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dc.contributor.advisorWiseman, Thomas E., 1974-en
dc.contributor.committeeMemberAbrevaya, Jasonen
dc.contributor.committeeMemberStahl, Daleen
dc.contributor.committeeMemberDusansky, Richarden
dc.contributor.committeeMemberBlackhurst, Michaelen
dc.creatorGhosh, Neal Kishoreen
dc.date.accessioned2015-09-04T19:36:06Zen
dc.date.accessioned2018-01-22T22:28:02Z
dc.date.available2018-01-22T22:28:02Z
dc.date.issued2015-05en
dc.date.submittedMay 2015en
dc.identifier.urihttp://hdl.handle.net/2152/30937en
dc.descriptiontexten
dc.description.abstractMy dissertation studies the application of economic theory in various settings. Each chapter begins with a basic intuition or question, and then develops the most appropriate methods to investigate. The questions addressed and results generated are interesting both from a theoretical and practical standpoint. The first chapter provides a general model for analyzing affiliate marketing contracts in online advertising, and presents a novel explanation for the diversity of contracts which exist in the industry. Affiliate marketing is an online, pay-per-performance advertising industry, where advertisers must specify the user action (impression of the ad, user click, final sale, etc.) on which to remunerate publishers "affiliates" who advertise on their behalf. In practice, many different actions are utilized. The main result here is that if users are heterogenous, and publishers know more about their users than advertisers, then the specified action serves as a selection mechanism that incentivizes the publisher to advertise only to a desirable set of users. Also, choosing the appropriate action minimizes expenses to the advertiser. When there are many different user types, each with varying worth to both the advertiser and publisher, achieving both of these goals requires a rich set of contractible actions. More generally, the approach used here can be implemented in other environments where asymmetric information and adverse selection play a role. The second chapter studies the rebound effect, or the increased use of energy services following an increase in the efficiency of that service. This effect is widely studied in the literature, but it usually only considered in a single-service environment. Such a framework ignores the potentially significant indirect rebound effects which occur through increased purchasing power for other services, and does not allow for joint efficiency improvements across many services, what we call ``efficiency correlation.'' We develop a household production model with two energy services and distinct but simultaneous efficiency changes to test the implications of efficiency correlation on net energy elasticities and the rebound effect. Positively correlated efficiency choices across end-uses increase technically feasible energy reductions but also drive additional rebound responses that erode these savings. Moreover, we find that negative correlation can significantly reverse any energy savings (e.g. a household installs energy-saving window panes but then trades in their sedan for a SUV), but that current Federal efficiency standards make this scenario unlikely. This paper offers new insight into a host of additional behavioral responses to efficiency improvements, particularly the incidence of efficiency correlation across different energy services, and highlights its implication for realized energy savings. The third chapter studies the effect of negative equity and landlock on household mobility and employment. This paper incorporates a novel friction -- that households which are both underwater and insolvent cannot sell their home -- into a search model where agents face a restriction of job opportunities based on their net asset positions. Ultimately, agents in deep-enough negative equity and insolvency quit searching altogether, reducing labor supply and mobility. Data from the Survey of Consumer Finances present empirical evidence which is consistent with this result. The welfare gains from removing this friction suggest that a median income earner is willing to pay about 2% of her income, or between 3-4 percentage points in additional interest on her debt to remove this constraint. This suggests that the landlock effect represents an incomplete lending market. If feasible, homeowners would be willing to compensate lenders to swap-out mortgage debt with other loans which do not constrain mobility. Removing the landlock restriction also results in higher search effort and lower durations, as households are better off being able to search and obtain better employment opportunities when they are underwater, rather than receiving interest reductions typical of current mortgage-finance policy.en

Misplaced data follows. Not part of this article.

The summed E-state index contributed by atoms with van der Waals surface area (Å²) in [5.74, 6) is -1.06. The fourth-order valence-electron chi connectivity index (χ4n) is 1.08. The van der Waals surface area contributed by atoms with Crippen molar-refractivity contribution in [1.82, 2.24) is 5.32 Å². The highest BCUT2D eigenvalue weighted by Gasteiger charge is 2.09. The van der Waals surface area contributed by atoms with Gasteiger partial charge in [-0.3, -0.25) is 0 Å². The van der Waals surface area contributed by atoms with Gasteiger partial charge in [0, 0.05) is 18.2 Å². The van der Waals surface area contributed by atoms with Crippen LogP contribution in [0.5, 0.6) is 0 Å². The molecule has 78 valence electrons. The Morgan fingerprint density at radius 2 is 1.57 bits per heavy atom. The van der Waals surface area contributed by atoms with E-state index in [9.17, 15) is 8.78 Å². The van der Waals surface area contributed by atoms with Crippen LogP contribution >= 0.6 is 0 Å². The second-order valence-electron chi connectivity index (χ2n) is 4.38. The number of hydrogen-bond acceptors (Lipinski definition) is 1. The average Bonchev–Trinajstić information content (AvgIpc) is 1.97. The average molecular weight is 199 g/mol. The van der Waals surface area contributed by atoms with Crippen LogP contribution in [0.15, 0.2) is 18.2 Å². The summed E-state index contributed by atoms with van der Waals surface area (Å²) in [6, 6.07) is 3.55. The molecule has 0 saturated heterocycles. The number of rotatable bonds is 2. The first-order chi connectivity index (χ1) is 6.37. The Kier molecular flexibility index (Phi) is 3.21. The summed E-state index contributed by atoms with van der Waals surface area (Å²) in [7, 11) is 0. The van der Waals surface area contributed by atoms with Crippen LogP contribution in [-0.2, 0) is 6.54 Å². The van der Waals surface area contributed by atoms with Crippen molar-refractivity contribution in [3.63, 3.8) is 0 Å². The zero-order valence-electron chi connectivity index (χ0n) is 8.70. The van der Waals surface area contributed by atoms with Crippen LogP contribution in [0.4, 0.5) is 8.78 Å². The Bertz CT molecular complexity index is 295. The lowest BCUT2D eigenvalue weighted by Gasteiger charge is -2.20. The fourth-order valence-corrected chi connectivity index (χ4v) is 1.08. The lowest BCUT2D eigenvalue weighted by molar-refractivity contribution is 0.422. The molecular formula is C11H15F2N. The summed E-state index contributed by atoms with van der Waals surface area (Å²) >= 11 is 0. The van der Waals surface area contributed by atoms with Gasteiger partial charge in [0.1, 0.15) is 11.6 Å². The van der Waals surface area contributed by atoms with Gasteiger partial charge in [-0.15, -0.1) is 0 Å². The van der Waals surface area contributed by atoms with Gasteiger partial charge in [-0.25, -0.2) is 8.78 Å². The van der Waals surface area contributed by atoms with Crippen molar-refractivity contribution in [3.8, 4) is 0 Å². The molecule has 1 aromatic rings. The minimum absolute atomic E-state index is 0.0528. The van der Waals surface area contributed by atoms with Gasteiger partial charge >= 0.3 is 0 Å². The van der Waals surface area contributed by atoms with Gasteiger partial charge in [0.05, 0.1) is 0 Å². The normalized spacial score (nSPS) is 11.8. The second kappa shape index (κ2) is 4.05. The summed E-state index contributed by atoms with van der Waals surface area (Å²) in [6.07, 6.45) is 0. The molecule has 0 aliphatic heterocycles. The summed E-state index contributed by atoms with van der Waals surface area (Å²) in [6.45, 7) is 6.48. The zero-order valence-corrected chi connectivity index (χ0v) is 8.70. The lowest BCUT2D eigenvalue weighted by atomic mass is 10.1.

dc.format.mimetypeapplication/pdfen
dc.language.isoenen
dc.subjectEconomic theoryen
dc.titleEssays in applied economic theoryen
dc.typeThesisen
dc.description.departmentEconomicsen
dc.date.updated2015-09-04T19:36:06Zen


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